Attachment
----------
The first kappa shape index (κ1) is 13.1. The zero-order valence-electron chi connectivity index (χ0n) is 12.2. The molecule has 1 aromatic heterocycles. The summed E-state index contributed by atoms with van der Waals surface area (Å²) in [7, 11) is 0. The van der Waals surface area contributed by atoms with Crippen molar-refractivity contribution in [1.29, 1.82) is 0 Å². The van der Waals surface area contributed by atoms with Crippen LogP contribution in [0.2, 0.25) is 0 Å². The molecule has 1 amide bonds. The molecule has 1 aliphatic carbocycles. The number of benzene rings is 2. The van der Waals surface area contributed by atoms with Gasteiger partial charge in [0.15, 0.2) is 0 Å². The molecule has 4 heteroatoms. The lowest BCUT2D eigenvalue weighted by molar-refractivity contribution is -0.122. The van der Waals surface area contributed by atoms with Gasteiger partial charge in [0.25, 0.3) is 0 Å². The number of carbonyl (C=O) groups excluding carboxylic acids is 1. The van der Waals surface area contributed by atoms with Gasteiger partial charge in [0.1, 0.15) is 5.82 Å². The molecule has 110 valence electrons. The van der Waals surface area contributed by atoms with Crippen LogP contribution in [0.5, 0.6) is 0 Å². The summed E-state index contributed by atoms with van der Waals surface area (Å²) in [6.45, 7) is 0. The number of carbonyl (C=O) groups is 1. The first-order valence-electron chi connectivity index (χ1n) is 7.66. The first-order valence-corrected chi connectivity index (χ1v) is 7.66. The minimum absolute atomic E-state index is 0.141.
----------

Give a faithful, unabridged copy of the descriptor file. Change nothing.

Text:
The first kappa shape index (κ1) is 13.1. The zero-order valence-electron chi connectivity index (χ0n) is 12.2. The molecule has 1 aromatic heterocycles. The summed E-state index contributed by atoms with van der Waals surface area (Å²) in [7, 11) is 0. The van der Waals surface area contributed by atoms with Crippen molar-refractivity contribution in [1.29, 1.82) is 0 Å². The van der Waals surface area contributed by atoms with Crippen LogP contribution in [0.2, 0.25) is 0 Å². The molecule has 1 amide bonds. The molecule has 1 aliphatic carbocycles. The number of benzene rings is 2. The van der Waals surface area contributed by atoms with Gasteiger partial charge in [0.15, 0.2) is 0 Å². The molecule has 4 heteroatoms. The lowest BCUT2D eigenvalue weighted by molar-refractivity contribution is -0.122. The van der Waals surface area contributed by atoms with Gasteiger partial charge in [0.25, 0.3) is 0 Å². The number of carbonyl (C=O) groups excluding carboxylic acids is 1. The van der Waals surface area contributed by atoms with Gasteiger partial charge in [0.1, 0.15) is 5.82 Å². The molecule has 110 valence electrons. The van der Waals surface area contributed by atoms with Crippen LogP contribution in [0.5, 0.6) is 0 Å². The summed E-state index contributed by atoms with van der Waals surface area (Å²) in [6.45, 7) is 0. The number of carbonyl (C=O) groups is 1. The first-order valence-electron chi connectivity index (χ1n) is 7.66. The first-order valence-corrected chi connectivity index (χ1v) is 7.66. The minimum absolute atomic E-state index is 0.141.